A pilot program that involves vehicles communicating to one another on public roads will continue for six months beyond its targeted end date this summer, the United States National Highway Traffic Safety Administration (NHTSA) has disclosed. The US Department of Transportation is undertaking the pilot program using around 3,000 cars provided by eight major carmakers with an aim to prevent or minimize road crashes.
The cars under the pilot program are communicating on public roads through a WiFi-like technology called dedicated short range communication, or DSRC. The test is being done to determine whether the DSRC technology should be installed into production cars or if it’s wiser to conduct more research.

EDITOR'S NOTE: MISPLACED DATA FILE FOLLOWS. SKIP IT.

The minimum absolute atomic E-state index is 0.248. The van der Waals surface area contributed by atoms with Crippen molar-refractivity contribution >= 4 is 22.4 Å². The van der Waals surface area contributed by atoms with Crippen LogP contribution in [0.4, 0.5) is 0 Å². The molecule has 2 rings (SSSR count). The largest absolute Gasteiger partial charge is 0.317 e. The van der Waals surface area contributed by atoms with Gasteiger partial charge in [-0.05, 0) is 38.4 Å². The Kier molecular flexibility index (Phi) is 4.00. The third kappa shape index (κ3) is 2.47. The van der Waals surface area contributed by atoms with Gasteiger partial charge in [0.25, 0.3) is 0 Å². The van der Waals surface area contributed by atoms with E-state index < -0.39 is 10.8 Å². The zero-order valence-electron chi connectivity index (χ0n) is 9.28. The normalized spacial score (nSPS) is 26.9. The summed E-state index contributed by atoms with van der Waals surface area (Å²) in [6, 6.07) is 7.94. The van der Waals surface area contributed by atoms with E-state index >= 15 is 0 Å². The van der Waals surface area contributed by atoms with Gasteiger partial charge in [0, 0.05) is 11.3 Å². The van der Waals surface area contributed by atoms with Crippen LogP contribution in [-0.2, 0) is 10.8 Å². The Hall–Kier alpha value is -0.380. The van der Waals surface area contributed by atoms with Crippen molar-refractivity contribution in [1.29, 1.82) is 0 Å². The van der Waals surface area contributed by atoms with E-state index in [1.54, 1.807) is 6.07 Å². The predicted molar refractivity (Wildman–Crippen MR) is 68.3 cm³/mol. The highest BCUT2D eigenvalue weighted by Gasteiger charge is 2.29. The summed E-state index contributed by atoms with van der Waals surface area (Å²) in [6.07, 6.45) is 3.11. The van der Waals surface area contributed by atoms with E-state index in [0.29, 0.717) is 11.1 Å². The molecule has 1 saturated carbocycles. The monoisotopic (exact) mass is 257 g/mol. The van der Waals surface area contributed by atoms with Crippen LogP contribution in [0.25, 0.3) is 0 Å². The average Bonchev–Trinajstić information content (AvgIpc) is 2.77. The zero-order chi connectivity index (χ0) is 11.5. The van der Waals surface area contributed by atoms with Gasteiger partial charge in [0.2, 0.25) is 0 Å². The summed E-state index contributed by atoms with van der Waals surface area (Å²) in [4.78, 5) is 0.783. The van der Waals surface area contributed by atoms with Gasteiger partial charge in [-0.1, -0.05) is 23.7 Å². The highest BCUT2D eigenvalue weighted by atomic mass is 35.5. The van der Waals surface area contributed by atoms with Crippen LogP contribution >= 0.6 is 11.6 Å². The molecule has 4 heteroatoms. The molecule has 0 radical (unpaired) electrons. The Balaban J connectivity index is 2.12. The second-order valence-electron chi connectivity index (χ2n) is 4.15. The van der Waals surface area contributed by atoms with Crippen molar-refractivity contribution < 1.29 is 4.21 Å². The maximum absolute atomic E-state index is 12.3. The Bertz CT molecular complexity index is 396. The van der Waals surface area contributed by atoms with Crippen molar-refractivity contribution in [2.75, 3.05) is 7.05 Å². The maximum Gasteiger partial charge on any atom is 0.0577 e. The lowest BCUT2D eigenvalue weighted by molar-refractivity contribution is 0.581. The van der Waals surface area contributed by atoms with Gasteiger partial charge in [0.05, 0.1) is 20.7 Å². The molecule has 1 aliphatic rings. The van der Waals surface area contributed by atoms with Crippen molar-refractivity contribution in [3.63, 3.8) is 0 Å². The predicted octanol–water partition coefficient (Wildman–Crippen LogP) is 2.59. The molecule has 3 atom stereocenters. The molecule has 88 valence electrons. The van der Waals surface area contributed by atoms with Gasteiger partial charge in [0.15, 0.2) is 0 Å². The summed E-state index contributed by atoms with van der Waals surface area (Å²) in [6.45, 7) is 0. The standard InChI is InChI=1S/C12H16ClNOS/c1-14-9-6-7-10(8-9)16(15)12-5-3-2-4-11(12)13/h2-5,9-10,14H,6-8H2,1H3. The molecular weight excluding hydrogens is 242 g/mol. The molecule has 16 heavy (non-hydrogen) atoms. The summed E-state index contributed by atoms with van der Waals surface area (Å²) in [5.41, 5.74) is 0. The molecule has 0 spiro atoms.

In a statement, DOT said the extension of the program will not affect its plan to decide on light-duty cars by the end of 2013. A decision on heavy-duty vehicles would follow in 2014.
According to DOT, tests running through early 2014 will inform that decision, with a focus on motorcycles as well as on communications between vehicles and the infrastructure along roadways.
Carmakers Ford, General Motors, Honda, Hyundai, Mercedes-Benz, Nissan, Toyota and Volkswagen jointly developed the DSRC technology through a group called the Crash Avoidance Metrics Partnership.
The eight carmakers have installed DSRC capabilities into test cars, equipping them with custom-designed alarms like flashing lights, sirens or vibrations in the seat or steering wheel – all aimed at providing a danger warning to drivers.
The dangers include a car speeding toward an intersection that a driver is about to cross or a car suddenly braking two cars ahead of a driver. These dangers -- including a fast-approaching car in a driver's blind spot – might not be detected by the radar and camera-based systems used in many of the new cars of today.